RMG: Services by Banks

April 25, 2020

Promoting RMG Trade by the Banking Industry

(Published in the Financial Express in 2018)

Dr. Shah Md Ahsan Habib[1]

In Bangladesh, banks have noteworthy role and involvement in trade facilitation in the readymade garment (RMG) from its initiation. With the help of back-to-back LCs, both the garment and the primary textile sectors or backward linkage industries flourished in Bangladesh. Banking industry of the country has been facilitating payment, finance and risk management services to the traders including RMG and thus contributing in growing global trade integration of Bangladesh. The regulatory provisions for international trade facilitation in the country expedite greater involvement of the trade services departments with greater risks and greater opportunities to earn. With the growing business complexities, technological changes, market expectations and financial crimes, trade services are becoming increasingly challenging to the banks, as in the other trading countries of the globe. However, banks must go on with offering efficient services to the key trading sector of the country, RMG.  For the economic sustainability of Bangladesh, on the one side RMG sector needs due support through adequate, smooth and effective trade services by banks, and on the other side banks must ensure proper risks identification, management and compliance issues in the process of offering the required trade services.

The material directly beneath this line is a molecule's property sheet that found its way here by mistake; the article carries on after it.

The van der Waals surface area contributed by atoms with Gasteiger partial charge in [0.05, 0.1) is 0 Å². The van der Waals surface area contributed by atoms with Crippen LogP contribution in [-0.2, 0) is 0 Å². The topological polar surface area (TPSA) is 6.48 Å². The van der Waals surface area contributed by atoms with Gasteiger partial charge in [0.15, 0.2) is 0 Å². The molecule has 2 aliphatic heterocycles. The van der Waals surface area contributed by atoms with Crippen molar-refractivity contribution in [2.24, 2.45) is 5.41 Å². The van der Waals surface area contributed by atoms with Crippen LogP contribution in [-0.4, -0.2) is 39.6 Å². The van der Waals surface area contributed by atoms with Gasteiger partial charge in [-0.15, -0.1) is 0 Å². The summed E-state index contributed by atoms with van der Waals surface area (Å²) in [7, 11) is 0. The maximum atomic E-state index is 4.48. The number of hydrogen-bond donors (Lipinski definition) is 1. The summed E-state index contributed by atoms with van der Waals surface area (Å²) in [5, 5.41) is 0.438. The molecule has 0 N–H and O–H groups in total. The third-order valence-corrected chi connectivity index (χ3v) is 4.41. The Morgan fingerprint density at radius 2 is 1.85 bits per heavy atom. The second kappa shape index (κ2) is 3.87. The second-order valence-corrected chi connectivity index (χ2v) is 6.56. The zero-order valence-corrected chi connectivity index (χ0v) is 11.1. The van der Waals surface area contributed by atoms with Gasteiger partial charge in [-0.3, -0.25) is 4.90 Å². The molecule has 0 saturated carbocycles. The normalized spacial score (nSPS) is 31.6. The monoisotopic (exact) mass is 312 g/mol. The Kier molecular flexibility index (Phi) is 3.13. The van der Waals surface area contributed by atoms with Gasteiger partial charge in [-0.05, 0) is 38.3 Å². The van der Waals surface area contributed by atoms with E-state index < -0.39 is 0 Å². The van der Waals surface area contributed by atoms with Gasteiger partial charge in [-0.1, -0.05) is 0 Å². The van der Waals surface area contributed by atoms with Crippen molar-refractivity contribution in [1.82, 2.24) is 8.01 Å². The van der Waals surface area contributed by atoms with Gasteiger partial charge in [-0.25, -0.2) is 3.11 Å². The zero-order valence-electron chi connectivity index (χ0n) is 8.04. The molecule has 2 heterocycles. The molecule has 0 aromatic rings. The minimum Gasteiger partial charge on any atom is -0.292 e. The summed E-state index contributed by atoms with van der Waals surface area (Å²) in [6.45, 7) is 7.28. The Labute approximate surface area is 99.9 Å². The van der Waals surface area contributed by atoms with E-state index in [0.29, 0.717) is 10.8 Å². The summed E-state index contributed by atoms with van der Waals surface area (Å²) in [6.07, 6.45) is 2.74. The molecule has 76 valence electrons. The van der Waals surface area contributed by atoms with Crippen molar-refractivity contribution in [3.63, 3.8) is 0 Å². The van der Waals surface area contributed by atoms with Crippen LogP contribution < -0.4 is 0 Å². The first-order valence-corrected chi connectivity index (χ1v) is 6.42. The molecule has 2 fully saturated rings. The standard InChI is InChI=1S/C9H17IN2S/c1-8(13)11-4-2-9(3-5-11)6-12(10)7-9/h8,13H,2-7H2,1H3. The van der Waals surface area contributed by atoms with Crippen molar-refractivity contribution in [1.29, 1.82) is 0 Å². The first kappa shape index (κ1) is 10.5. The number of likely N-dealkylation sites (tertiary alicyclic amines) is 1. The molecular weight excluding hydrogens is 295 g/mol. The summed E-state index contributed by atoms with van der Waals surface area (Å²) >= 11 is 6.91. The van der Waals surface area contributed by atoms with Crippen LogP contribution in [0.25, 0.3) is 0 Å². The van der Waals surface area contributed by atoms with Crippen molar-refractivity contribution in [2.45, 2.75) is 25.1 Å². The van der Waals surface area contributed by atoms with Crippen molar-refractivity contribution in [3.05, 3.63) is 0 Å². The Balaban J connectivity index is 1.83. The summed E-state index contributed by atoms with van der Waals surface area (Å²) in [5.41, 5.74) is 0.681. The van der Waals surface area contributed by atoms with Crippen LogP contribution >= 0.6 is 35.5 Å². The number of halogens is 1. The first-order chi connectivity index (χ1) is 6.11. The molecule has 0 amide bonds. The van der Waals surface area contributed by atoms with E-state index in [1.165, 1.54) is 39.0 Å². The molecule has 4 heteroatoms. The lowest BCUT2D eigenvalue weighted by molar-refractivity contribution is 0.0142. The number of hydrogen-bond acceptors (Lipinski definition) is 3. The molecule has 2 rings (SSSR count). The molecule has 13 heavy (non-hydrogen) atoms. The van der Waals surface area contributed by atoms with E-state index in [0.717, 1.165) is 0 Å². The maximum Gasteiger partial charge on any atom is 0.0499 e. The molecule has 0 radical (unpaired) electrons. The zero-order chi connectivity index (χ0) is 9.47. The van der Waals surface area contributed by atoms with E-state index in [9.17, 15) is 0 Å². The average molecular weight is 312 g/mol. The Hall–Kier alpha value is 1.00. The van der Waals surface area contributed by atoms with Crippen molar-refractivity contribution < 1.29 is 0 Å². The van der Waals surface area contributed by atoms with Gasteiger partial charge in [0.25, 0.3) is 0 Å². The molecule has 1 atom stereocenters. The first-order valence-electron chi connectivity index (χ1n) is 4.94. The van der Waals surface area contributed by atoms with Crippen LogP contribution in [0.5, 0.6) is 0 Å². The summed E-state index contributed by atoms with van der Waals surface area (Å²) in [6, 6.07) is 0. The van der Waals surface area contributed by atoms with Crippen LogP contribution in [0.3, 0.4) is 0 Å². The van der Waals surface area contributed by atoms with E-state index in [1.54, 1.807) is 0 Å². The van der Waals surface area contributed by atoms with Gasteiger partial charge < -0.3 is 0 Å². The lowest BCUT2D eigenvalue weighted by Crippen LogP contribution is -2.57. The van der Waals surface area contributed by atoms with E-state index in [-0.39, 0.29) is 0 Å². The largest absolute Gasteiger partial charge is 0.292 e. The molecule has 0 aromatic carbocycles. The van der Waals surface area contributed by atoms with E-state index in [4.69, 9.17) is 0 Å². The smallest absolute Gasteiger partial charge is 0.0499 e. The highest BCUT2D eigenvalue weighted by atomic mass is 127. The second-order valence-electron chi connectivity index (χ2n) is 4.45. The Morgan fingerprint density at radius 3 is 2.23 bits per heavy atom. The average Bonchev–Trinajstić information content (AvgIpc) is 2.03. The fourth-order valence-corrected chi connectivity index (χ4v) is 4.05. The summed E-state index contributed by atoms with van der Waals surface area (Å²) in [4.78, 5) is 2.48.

China has been the market leader in the global RMG market. Bangladesh’s share of the global clothing market is improving and is  now the second largest exporter of apparel products – despite sluggish export growth in recent time. Moreover, a recent survey identified Bangladesh as the key sourcing hotspot of RMG for the coming five years. A recent McKinsey report   has identified Bangladesh as the top sourcing hotspot over the next five years. However, there are evidences and indications that competitions are increasingly becoming intense, and alongside a few Asian countries some African economies (like Ethiopia) and coming up very strongly.

RMG is the most important trade item in Bangladesh. The success story of the RMG in the country mainly activated with the origination of the back to back LC practices in the late 1970s. In some literature it is claimed that it is the Desh Garments Ltd that has come up with first big push in this connection. At end of 1990, this sector captured the fifty percent share of total export. Now it holds the lion share of total export volume.